“I love my dogs more than I care for most people!”

That’s something we often hear from dog lovers, but is it the truth? According to a new study from Northeastern University in Boston, published on the Society & Animals journal, it just may be – and there is a reason for that.

For the study, “two hundred and fifty-six undergraduates at a major northeastern university were asked to indicate their degree of empathy for a brutally beaten human adult or child versus an adult dog or puppy, as described in a fictitious news report”.

The students were shown fake police reports or newspaper clippings, reporting a brutal attack, though the victim differed: depending on the version handed out it could be an adult human, an adult dog, a one-year-old baby or a puppy.

Respondents were significantly less distressed when adult humans were victimised, in comparison with human babies, puppies and adult dogs. Only relative to the infant victim did the adult dog receive lower scores of empathy

The team hypothesised that the vulnerability of the victims, determined by their age rather than their species, would “determine participants’ levels of distress and concern for them”. The theory was correct up to a point: participants consistently showed most empathy to puppies and human babies, as it was expected, but they also showed more distress for the plight of adult dogs than they did for the pain of adult humans.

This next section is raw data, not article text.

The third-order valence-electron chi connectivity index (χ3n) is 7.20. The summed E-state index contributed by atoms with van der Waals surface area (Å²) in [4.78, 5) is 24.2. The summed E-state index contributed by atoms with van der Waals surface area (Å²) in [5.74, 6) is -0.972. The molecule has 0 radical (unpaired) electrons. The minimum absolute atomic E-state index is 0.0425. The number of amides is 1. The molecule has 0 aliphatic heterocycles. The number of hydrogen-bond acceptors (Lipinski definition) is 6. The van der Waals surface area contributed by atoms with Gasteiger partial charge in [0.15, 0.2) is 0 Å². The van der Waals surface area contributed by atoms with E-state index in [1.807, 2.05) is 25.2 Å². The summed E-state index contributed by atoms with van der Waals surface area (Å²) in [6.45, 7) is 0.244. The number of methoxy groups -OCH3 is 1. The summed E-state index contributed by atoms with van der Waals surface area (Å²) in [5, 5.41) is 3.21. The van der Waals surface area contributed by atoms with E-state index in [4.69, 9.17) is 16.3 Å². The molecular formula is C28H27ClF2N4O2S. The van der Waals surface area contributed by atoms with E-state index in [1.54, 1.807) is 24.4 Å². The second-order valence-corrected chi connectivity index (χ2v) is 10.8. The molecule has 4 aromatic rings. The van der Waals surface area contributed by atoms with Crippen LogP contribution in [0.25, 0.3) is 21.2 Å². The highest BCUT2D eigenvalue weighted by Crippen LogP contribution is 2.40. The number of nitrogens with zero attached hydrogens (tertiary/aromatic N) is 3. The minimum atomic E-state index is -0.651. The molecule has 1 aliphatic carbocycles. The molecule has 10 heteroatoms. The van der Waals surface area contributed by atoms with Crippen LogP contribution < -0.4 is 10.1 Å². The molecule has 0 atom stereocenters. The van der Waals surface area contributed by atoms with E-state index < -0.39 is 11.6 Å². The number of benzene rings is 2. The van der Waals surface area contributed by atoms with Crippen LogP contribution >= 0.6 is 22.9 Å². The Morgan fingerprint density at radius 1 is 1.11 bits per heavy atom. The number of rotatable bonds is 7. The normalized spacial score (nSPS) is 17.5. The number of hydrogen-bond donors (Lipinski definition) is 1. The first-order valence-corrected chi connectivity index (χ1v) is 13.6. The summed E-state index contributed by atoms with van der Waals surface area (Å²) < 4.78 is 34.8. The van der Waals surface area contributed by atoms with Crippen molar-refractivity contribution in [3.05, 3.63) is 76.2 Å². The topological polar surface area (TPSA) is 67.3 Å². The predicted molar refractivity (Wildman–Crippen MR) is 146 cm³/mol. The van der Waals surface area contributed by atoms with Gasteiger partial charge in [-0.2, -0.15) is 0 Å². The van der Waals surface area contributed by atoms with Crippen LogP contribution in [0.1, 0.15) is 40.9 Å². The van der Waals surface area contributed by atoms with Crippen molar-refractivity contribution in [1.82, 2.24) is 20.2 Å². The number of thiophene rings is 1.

Respondents were “significantly less distressed when adult humans were victimised, in comparison with human babies, puppies and adult dogs. Only relative to the infant victim did the adult dog receive lower scores of empathy”.

The fact adult human crime victims receive less empathy than do child, puppy, and full-grown dog victims suggests adult dogs are regarded as dependent and vulnerable not unlike their younger canine counterparts and kids

“Age makes a difference for empathy toward human victims, but not for dog victims. In addition, female participants were significantly more empathic toward all victims than were their male counterparts,” the study found.

Co-author of the study Professor Jack Levin said, “The fact adult human crime victims receive less empathy than do child, puppy, and full-grown dog victims suggests adult dogs are regarded as dependent and vulnerable not unlike their younger canine counterparts and kids. In addition, it appears that adult humans are viewed as capable of protecting themselves while full-grown dogs are just seen as larger puppies.”

In conclusion, we care so much about dogs not only because to us they’re part of the family, but also because we’ll always see them as vulnerable forever puppies to protect – no matter how old and big they get!

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